james franco explains his fascination with gay culture

The tireless multi-hyphenate says it's 'healthy' to make work that disrupts the heteronormative narrative.

by Hannah Ongley
25 March 2016, 4:35pm

james franco, new film still #6, 2013 james franco/pace gallery

Oscar Wilde might have argued that life imitates art more than art imitates life, but James Franco has dedicated the last decade of his career to completely eradicating the line between the two. Even his latest interview makes it impossible to tell if he is completely manic or just playing the part of a caffeine-addicted polymath who literally reads two novels at once during a short break in shooting one of the 16 film projects he currently has slated for release this year. One of the most memorable instances of this tendency of Franco's was during a years-long attempt by Gawker to out the actor as gay, a problematic crusade that Franco responded to via a magazine article: "I'm gay in my art and straight in my life," he wrote, adding, "I'm also gay up to the point of intercourse." He even published a book called Straight James / Gay James, which was sandwiched by approximately 85,000 other projects (and Instagram selfies) exploring the nuances of sexuality. The actor now explains his obsession with that culture to Rolling Stone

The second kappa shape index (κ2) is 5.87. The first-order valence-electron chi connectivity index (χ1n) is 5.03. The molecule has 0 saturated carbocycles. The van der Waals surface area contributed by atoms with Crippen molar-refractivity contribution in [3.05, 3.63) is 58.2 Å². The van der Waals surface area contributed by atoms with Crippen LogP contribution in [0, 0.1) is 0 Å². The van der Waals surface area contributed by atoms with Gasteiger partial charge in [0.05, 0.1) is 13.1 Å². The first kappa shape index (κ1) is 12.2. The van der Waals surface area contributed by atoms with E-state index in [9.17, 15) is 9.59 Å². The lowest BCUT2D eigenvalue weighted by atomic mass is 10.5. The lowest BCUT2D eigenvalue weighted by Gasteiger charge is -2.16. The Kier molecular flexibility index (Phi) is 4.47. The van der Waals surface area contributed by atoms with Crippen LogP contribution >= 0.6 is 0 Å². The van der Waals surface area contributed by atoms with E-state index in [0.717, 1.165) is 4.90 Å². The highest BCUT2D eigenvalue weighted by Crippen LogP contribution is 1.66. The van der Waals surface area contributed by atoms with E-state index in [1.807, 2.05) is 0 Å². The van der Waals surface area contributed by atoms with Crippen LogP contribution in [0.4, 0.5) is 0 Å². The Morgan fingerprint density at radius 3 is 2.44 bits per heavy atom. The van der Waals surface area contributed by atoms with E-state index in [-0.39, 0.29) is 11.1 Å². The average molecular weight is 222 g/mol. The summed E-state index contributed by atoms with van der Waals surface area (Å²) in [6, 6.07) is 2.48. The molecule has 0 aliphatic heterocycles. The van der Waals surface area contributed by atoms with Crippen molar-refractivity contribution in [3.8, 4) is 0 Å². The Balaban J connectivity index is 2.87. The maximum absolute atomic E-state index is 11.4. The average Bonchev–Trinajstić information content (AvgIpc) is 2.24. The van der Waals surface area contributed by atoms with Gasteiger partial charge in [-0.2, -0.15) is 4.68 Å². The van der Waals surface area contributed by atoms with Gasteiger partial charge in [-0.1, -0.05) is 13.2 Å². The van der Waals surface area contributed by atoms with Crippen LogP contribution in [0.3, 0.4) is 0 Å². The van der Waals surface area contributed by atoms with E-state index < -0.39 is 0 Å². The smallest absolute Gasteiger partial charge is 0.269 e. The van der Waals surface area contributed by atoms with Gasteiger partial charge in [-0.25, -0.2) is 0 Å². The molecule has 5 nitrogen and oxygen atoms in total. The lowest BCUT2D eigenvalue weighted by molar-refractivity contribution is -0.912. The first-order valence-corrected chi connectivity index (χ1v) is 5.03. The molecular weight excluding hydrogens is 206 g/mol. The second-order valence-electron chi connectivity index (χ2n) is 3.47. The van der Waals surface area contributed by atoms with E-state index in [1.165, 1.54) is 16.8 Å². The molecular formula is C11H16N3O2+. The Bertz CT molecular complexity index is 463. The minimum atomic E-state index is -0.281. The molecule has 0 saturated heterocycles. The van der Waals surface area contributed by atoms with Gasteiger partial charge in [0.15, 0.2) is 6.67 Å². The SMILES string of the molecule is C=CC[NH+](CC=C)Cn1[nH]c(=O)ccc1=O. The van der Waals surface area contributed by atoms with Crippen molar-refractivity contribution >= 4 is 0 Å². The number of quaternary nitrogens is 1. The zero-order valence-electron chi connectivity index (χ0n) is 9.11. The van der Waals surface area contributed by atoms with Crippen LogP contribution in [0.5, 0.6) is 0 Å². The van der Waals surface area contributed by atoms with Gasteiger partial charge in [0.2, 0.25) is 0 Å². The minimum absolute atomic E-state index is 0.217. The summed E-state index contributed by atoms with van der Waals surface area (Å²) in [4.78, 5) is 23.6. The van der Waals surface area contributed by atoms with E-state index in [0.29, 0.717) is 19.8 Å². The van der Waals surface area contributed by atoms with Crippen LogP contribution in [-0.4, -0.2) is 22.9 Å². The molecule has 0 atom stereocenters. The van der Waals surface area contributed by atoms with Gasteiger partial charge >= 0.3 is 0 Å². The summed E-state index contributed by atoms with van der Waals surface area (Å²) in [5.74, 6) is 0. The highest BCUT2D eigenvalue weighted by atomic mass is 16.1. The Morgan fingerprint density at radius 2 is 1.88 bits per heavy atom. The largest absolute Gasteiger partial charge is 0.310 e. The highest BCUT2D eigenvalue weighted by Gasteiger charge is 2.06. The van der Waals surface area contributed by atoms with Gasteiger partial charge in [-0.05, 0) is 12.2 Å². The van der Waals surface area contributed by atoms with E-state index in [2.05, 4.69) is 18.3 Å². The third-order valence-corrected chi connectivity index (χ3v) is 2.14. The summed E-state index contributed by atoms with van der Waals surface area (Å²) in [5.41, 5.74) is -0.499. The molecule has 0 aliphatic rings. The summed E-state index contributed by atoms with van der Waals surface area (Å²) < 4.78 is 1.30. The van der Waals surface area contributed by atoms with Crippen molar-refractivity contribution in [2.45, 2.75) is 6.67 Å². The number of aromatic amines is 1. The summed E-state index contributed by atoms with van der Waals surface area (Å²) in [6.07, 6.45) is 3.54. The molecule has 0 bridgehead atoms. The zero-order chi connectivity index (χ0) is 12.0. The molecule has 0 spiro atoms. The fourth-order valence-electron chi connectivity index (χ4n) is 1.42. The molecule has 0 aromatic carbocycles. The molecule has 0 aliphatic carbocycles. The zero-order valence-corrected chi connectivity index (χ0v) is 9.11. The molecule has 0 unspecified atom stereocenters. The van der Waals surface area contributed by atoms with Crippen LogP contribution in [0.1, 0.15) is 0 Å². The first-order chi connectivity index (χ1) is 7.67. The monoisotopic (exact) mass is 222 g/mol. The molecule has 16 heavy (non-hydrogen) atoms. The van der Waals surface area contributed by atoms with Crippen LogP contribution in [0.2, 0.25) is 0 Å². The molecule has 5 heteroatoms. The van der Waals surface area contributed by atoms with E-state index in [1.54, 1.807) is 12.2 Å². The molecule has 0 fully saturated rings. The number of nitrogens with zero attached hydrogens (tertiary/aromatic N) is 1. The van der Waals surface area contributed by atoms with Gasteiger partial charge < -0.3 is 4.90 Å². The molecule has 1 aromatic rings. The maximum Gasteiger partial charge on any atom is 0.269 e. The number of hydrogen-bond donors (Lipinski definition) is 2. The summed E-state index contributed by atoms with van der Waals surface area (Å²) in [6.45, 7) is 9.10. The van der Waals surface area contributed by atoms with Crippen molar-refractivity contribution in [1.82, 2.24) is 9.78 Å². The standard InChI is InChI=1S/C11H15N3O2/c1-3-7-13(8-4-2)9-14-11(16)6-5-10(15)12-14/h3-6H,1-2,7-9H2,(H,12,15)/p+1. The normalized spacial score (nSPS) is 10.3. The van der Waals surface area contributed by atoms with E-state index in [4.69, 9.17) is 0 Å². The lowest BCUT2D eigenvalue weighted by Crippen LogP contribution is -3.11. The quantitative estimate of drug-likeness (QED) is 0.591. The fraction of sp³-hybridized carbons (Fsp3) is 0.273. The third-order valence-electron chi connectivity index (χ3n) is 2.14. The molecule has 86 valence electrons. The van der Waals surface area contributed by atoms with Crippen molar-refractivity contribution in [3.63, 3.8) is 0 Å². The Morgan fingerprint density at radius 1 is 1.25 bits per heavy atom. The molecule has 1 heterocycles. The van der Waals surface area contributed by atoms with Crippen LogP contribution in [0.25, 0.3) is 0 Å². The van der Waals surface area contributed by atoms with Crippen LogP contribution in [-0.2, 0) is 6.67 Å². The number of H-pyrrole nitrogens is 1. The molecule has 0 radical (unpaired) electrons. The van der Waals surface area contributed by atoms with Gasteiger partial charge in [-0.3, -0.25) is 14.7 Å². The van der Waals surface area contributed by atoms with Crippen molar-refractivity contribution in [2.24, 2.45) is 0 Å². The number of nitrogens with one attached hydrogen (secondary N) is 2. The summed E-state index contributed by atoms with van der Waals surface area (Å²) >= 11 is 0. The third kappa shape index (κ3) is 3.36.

"When I was studying at NYU, I took classes in critical studies, and one of my favorites was on queer cinema," Franco says. "We've told the straight, heteronormative stories ad nauseam by now, in our movies, our shows, our commercials — everywhere. I think it's healthy to make work that disrupts and questions that, and shows alternative narratives. That's what an artist should do." 

Franco says the homoerotic vibe of his Instagram feed is "a way of finding out what boundaries are and pressing buttons," adding that the speculation surrounding his sexuality act as a "smokescreen" when dating women. Though — shocker — he also reveals that dating isn't really a thing he has time for right now.


Text Hannah Ongley

james franco
Rolling Stone